Thank you so much for your comment. I have found that when talking about the assassination of JFK, there is a great deal of “knowledge” that people have which simply isn’t true. That is not to say that there aren’t unanswered questions. There are unanswered questions about every historical event. But the assassination of Pres. Kennedy created a cottage industry of misinformation. Dorothy Kilgallen was not murdered to shut her up about a conspiracy to kill the president. In fact, the FBI had already decided to back off of investigating her. Her death was tragic, but given her long history of alcohol and substance abuse, and her proclivity for extramarital affairs, she certainly put herself at great risk. There is only one major biography that has been written about her and the author likewise came to the conclusion that Kilgallen’s role in challenging the Warren Commission was not the cause of her death.

  1. I don’t understand what any alleged affairs have to do with her death.

    Also do you know if it’s true whether or not she had nicotine in her system when she died?

    • Hi – thanks for reading my blog!

      First, it’s not correct to say that her affairs were “alleged.” Johnny Ray, most prominently, has confirmed his long running affair with Dorothy Jilgallen. so why are they significant in discussing her death? Because one plausible theory for why she was found in bed wearing a beautiful nightgown and her full makeup on was that she had died during the night after being with one of her lovers and that her husband helped cover up the crime. Secondarily, if one of her lovers was present when she died. there is a potential witness that might have explained what happened that night.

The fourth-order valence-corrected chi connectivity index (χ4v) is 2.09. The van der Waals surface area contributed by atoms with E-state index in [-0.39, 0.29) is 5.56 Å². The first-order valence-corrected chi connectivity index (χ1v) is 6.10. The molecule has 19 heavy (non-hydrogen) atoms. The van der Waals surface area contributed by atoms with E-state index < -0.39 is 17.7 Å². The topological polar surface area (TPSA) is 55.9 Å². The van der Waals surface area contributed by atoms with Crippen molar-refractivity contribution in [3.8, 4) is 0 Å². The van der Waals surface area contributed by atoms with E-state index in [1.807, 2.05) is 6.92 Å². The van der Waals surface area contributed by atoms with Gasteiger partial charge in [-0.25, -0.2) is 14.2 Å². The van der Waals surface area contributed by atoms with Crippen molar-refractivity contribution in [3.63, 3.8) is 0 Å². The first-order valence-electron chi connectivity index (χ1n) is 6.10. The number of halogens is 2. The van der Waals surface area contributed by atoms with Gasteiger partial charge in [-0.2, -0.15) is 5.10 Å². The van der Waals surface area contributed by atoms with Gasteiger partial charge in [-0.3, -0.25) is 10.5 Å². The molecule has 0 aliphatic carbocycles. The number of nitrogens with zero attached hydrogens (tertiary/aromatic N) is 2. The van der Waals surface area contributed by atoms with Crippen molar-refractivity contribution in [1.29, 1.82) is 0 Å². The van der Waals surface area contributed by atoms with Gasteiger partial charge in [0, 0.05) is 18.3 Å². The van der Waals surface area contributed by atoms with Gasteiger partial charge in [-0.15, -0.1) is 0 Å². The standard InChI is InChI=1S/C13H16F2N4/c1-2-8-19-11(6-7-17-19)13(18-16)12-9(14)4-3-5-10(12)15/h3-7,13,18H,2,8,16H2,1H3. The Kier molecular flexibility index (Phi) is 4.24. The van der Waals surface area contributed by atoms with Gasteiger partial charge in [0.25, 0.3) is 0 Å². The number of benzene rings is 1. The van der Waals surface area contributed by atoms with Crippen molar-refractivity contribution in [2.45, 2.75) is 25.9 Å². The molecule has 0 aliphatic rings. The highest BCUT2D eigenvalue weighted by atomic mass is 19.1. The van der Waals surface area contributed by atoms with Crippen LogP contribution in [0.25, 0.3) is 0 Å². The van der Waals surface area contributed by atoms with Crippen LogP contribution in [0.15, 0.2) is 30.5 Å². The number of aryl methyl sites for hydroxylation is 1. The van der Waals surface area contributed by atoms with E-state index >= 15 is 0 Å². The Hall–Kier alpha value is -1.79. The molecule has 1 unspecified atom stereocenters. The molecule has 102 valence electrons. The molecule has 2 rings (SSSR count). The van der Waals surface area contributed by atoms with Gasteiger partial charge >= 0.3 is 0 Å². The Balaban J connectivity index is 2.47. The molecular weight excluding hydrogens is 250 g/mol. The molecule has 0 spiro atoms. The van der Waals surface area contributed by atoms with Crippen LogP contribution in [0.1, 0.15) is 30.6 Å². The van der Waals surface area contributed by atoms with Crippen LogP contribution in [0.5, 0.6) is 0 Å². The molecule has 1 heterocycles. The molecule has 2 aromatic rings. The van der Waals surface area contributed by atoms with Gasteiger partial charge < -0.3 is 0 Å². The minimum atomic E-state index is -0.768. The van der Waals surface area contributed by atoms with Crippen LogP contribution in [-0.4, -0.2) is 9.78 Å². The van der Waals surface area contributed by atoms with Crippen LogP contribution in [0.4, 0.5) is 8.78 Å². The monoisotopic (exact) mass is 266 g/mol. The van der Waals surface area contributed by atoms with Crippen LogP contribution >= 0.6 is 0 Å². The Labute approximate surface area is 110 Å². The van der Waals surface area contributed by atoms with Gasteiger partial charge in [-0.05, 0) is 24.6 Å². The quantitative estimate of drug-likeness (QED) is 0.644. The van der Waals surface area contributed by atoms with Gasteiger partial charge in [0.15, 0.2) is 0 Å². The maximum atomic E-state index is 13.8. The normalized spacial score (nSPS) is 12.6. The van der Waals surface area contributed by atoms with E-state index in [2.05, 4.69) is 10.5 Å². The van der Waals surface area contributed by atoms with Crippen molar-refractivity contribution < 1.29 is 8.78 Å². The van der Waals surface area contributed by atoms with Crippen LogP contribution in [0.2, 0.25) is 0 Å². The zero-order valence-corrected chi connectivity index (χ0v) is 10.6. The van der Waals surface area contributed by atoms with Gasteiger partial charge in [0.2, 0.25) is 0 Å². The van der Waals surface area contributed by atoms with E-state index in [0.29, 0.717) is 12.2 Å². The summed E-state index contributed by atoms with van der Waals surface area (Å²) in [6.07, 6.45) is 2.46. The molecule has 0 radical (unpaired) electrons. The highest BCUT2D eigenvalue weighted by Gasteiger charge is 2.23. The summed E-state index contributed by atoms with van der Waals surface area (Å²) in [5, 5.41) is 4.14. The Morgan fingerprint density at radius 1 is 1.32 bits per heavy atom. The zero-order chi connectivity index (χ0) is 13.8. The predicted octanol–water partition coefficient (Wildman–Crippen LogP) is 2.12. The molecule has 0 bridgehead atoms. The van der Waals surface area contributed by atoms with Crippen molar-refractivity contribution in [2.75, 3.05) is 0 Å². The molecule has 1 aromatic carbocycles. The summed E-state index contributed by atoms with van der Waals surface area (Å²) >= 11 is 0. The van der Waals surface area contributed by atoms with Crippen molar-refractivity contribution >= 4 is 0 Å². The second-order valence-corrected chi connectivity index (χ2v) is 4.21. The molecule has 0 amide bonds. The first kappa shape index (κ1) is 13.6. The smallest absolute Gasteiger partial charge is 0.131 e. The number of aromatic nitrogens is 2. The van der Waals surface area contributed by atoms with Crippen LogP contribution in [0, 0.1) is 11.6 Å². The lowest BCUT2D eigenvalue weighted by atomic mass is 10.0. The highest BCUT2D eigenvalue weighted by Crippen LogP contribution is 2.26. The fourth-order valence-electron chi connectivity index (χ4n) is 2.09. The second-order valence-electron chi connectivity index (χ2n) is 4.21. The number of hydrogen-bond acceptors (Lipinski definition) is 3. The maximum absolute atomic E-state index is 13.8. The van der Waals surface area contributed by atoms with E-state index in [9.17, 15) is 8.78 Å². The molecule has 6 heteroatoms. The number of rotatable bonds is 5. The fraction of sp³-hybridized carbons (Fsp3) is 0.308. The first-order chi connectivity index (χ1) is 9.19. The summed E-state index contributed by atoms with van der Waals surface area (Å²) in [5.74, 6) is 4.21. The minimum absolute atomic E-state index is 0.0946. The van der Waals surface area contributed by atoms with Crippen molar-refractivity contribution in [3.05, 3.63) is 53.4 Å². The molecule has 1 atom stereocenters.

Also, there are more conspiratorial theories that explain why she might have died in the presence of a man not her husband. While I don’t believe the latter theories are correct, because of her affairs, they have at least an air of plausibility.

      As a historian, we have to report all the facts surrounding a historic event.

  2. Mr. Bradford, how much significance do you place in an item that Dorothy Kilgallen’s column included in the New York Journal-American edition of Friday afternoon / evening, September 3, 1965? Anyone can find it in the newspaper’s microfilm at a library, using interlibrary loan if necessary, and below here I’m pasting the entire item.

    quote on